Other than spoiler alerts, I never preface my articles with warnings. But here I’m making an exception; because this one contains some fairly spicy takes, especially in our current climate. If you can’t take the heat, stop reading now.
Let’s be honest: the Golden Globes have always been kind of a joke. They’re like the Oscars with half the prestige and twice the alcohol. But this underdog status has always been the Globes’s charm; they were the only Hollywood awards show that didn’t take itself too seriously, with hosts often poking fun at the Hollywood Foreign Press’s questionable legitimacy and the notoriously open bar. But this year things were different. In the wake of the #MeToo movement (or is it the #TimesUp movement?) the show’s producers felt duty-bound to inject the show with a record amount of self-importance, with disastrous results.
In the interest of maintaining this reverent tone, the Hollywood Foreign Press hired Seth Meyers, who graciously agreed not to tell a single joke. Meyers’s limp monologue initially took the odd tactic of mocking Kevin Spacey and Harvey Weinstein for things other than their allegations: Spacey for his House of Cards accent, Weinstein for his appearance. There were also the obligatory Trump jokes, plus some slavish lip service to identity politics, the latter reaching its cringe-worthy nadir with a segment in which Meyers would set up a joke, then hand off the microphone to an audience member deemed racially or sexually qualified to deliver the punchline. Even without the childish and pandering logic behind this bit, the awkward setup, requiring perfect timing on the part of both Meyers and the various punchline-deliverers, doomed it to failure from the start.
The rest of the night’s jokes didn’t fare much better; the fact that Meyers’s funniest, freshest zinger was a Bert and Ernie gay joke really says it all. Amid all the pap, there was only one moment of true edge, which prompted telling boos from the audience: Meyers’s remark that in twenty years, Weinstein would become “the first person ever booed during the ‘In Memoriam.’” This uncharacteristic show of chutzpah brought to mind a fantasy I’d had for months before the show: the return of Ricky Gervais. Never has his cutting presence been more deserved, and I suspect he was instantly ruled out for that very reason. But imagine the fearless, savage digs he would have leveled against all of the accused, as well as the system itself. It would have made for great television, not to mention salvaged the Globes’s steadily declining ratings.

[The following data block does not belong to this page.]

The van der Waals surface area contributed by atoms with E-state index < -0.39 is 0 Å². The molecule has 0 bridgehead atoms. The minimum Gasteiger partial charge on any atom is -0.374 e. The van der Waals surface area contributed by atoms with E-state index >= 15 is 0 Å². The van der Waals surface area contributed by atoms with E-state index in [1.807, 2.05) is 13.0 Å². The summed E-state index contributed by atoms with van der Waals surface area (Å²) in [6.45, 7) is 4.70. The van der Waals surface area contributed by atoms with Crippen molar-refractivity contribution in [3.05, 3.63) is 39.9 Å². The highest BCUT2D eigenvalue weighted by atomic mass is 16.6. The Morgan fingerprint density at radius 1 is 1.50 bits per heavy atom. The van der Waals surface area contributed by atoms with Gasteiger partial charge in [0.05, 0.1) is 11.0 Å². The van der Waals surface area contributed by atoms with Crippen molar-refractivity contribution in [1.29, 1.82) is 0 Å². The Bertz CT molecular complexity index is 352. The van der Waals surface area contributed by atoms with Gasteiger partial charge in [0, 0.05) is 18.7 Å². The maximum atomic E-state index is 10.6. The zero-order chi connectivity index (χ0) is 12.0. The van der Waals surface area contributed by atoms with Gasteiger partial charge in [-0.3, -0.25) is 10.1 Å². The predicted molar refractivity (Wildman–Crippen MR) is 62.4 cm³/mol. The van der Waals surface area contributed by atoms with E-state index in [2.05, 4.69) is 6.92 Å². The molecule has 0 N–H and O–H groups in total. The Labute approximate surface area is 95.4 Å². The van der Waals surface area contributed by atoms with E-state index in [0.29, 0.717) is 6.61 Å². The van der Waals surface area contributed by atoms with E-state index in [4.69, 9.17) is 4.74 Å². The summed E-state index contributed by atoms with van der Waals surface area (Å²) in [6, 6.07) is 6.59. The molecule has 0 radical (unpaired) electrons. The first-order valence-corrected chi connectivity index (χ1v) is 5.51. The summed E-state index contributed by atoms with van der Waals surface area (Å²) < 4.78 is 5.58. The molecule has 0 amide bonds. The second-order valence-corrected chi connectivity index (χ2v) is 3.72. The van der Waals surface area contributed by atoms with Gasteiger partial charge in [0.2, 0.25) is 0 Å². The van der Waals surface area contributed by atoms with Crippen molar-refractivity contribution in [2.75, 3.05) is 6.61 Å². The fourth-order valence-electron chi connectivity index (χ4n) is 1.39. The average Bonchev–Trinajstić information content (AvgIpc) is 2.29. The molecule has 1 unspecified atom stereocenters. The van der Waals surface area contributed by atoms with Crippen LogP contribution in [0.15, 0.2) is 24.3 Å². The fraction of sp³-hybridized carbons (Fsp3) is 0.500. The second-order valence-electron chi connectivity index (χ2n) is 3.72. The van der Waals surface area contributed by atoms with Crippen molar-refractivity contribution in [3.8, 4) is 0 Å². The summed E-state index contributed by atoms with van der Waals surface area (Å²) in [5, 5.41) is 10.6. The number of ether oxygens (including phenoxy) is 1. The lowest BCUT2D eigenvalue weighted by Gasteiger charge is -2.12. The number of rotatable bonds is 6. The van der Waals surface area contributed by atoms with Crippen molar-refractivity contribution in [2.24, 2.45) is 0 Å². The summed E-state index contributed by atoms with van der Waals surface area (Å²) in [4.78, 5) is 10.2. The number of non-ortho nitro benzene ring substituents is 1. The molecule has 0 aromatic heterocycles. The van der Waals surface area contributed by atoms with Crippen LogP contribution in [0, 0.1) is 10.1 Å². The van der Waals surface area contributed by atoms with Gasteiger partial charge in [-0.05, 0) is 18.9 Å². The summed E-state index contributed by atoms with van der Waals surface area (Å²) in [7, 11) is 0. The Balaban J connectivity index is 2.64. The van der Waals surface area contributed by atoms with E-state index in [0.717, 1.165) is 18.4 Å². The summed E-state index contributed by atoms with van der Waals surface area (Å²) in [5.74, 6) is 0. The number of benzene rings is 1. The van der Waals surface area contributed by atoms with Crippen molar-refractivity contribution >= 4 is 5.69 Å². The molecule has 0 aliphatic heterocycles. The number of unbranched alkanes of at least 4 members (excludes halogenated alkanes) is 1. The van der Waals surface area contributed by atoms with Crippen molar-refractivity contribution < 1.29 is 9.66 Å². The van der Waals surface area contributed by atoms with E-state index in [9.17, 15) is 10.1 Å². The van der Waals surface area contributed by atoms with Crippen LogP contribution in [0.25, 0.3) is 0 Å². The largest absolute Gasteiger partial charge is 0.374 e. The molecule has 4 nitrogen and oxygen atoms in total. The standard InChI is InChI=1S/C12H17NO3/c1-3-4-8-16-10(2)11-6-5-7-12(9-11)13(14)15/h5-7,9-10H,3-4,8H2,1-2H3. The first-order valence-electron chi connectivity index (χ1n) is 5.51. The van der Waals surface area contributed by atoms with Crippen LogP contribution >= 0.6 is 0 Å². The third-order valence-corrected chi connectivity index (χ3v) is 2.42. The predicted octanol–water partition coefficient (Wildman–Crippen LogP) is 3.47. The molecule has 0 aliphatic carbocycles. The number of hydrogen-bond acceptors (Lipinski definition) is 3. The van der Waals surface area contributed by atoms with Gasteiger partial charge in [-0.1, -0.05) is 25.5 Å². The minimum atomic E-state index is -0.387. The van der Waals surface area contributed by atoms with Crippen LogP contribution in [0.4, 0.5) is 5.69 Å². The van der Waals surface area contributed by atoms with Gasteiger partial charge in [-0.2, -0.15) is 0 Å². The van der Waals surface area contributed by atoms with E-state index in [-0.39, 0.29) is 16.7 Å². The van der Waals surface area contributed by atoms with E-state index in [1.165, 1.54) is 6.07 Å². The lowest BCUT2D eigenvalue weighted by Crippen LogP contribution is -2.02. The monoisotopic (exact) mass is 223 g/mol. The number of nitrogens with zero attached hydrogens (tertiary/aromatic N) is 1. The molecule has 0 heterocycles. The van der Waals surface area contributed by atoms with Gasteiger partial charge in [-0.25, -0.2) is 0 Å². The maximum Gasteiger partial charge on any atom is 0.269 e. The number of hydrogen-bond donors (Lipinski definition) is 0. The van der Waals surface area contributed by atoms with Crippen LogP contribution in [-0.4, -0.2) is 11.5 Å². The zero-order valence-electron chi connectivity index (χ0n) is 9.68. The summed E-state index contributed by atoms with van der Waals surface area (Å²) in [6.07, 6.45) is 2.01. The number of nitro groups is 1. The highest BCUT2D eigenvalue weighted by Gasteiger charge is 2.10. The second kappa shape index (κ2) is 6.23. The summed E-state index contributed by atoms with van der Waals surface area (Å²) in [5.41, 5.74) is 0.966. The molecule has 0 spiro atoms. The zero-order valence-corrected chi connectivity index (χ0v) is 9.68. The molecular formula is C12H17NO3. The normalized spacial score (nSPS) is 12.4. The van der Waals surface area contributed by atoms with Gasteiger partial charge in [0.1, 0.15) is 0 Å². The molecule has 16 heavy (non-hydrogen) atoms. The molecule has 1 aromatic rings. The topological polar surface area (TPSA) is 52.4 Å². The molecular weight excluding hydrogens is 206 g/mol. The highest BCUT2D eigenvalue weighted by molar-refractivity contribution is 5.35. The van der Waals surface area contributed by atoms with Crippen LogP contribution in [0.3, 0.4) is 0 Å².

The ceremony hit another low point when they wheeled out Kirk Douglas, looking even worse than he did at the Oscars seven years ago. Now look, I don’t expect a 101-year-old to be camera-friendly, but then why drag him out in the first place? Worst of all were the transparently fake reactions of those in the audience; their frozen smiles and applause apparently meant to trick us into thinking that the ghastly spectacle of Catherine Zeta-Jones translating Douglas’s death rattles was not deeply uncomfortable for everyone watching. I’m not saying Douglas shouldn’t be honored because of his appearance (though maybe he shouldn’t be because of the whole Natalie Wood thing), but there must be a better way of handling it.
But more than anything, what I found most distasteful about the entire mess was the hypocrisy. Yes, Hollywood’s exposure as an industry truly heinous towards women (and in some cases, men) absolutely needed to be addressed at this year’s Golden Globes. But instead of the humility and remorse that one might hope for in the face of such damning truths, Tinseltown responded with self-congratulation for finally acknowledging a problem that has been going on for decades, and likely would have continued without journalists forcing their hand. Presenters and winners couldn’t wait to pat themselves on the back, greedily reclaiming their self-imposed status as America’s moral arbiters. Yes, by bravely affixing a pin to their color-coordinated outfits, they solved sexism and ushered in a new era of gender equality, not just for Hollywood but also for the entire world. But an uncomfortable truth hung over the Golden Globes: that, by the basic rules of probability, many of the show’s attendees were aware of – and in some cases, complicit in – the industry’s culture of harassment. But hey, how about that Oprah speech? YAASS QUEEN, SLAY!
P.S. Oh, and James Franco not letting Tommy Wiseau speak? Not cool.